How Does a Rotary Wing Work for Flight Control Systems?

Rotary-wing aircraft, or rotorcraft, is heavier-than-air aircraft with rotary wings or rotor blades that produce lift by rotating around a vertical mast. The most well-known example of such vessels are helicopters, which have become a vital part of naval aviation. The helicopter has many military applications, such as anti-submarine warfare (ASW) and search & rescue functions, as well as minesweeping and amphibious warfare functions.

Helicopters offer a myriad of advantages over conventional aircraft, including the fact that lift and control are relatively independent of forward speed. They have the ability to fly forward, backward, sideways, or hover above the ground. Furthermore, helicopters do not necessitate runways for takeoffs or landings, and they can easily take flight from the deck of a small ship or open fields.

Rotary-wing aircraft adhere to the same aerodynamic principles as fixed-wing aircraft. However, the main difference between the two aircraft types is the way lift is generated. While fixed-wing aircraft acquire lift from a fixed airfoil face, rotary-wing aircraft get lift from rotating airfoils called rotor blades. Furthermore, a helicopter utilizes one or more engine-driven rotors, where lift and propulsion are obtained.

How Flight Is Achieved

A helicopter’s main rotor consists of two or more rotor blades, and the airfoils are perfectly symmetrical, meaning that the upper and lower surfaces are alike. This symmetry is one of the major differences between a fixed-wing aircraft’s airfoil and a helicopter’s airfoil. Airfoils on fixed-wing aircraft have greater camber on the upper surface than on the lower surface, while airfoils on helicopters have the same amount of camber on both surfaces.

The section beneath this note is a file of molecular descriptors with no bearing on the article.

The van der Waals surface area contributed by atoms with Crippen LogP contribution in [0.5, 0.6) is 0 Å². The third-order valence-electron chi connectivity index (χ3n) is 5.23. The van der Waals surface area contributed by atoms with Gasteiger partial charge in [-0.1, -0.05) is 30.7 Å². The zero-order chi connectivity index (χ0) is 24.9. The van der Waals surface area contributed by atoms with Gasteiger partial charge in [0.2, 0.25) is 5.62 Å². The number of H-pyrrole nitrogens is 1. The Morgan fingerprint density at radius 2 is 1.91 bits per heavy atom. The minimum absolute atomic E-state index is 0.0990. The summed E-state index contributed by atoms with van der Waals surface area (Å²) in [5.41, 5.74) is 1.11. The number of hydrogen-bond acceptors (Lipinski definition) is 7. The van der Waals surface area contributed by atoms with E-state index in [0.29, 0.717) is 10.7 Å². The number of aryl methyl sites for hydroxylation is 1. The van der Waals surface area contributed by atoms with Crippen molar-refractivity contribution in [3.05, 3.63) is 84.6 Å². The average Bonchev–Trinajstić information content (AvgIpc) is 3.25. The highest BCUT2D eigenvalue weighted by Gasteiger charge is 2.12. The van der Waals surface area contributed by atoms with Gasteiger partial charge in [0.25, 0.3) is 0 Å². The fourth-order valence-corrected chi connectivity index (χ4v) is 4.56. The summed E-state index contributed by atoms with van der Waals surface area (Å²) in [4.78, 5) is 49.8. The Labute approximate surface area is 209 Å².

Helicopters have symmetrical airfoils because the center of pressure should not move. Meanwhile, on fixed-wing airfoils, the center of pressure moves forward and backward along the chord line. It is important to note that the center of pressure changes with shifts in the angle of attack. By contrast, if this type of airfoil was on a rotary-wing aircraft, it would force the rotor blades to jerk uncontrollably. As such, symmetrical airfoils do not produce this undesirable effect. When rotated, the airfoil travels smoothly through the air.

Theories of Flight

Rotor lift can be outlined by one of two theories. The first theory utilizes Newton’s law of momentum. Generally, lift comes from accelerating a mass of air downward, which is similar to jet thrust that develops by accelerating a mass of air out of the exhaust.

The second theory is the blade element theory. This theory explains that the airflow over the airfoil section, or blade element, of the rotor blade acts the same as it does on fixed-wing aircraft. Keep in mind that the simple momentum theory determines only the lift characteristics, and the blade element theory provides both lift and drag characteristics.

How Lift Is Generated

Normally, lift changes by increasing the angle of attack or pitch of the rotor blades. This action generates ample lift to raise the helicopter off the ground and keep it hovering. When the rotor is turning on a helicopter, the blades are at a zero angle of attack, meaning that no lift is developed. This allows pilots to have complete control of the lift generated by the rotor blades. One major assumption regarding lift is that it depends on the entire area of the rotor disc. The rotor disc area is equal to the length of the rotor blades.


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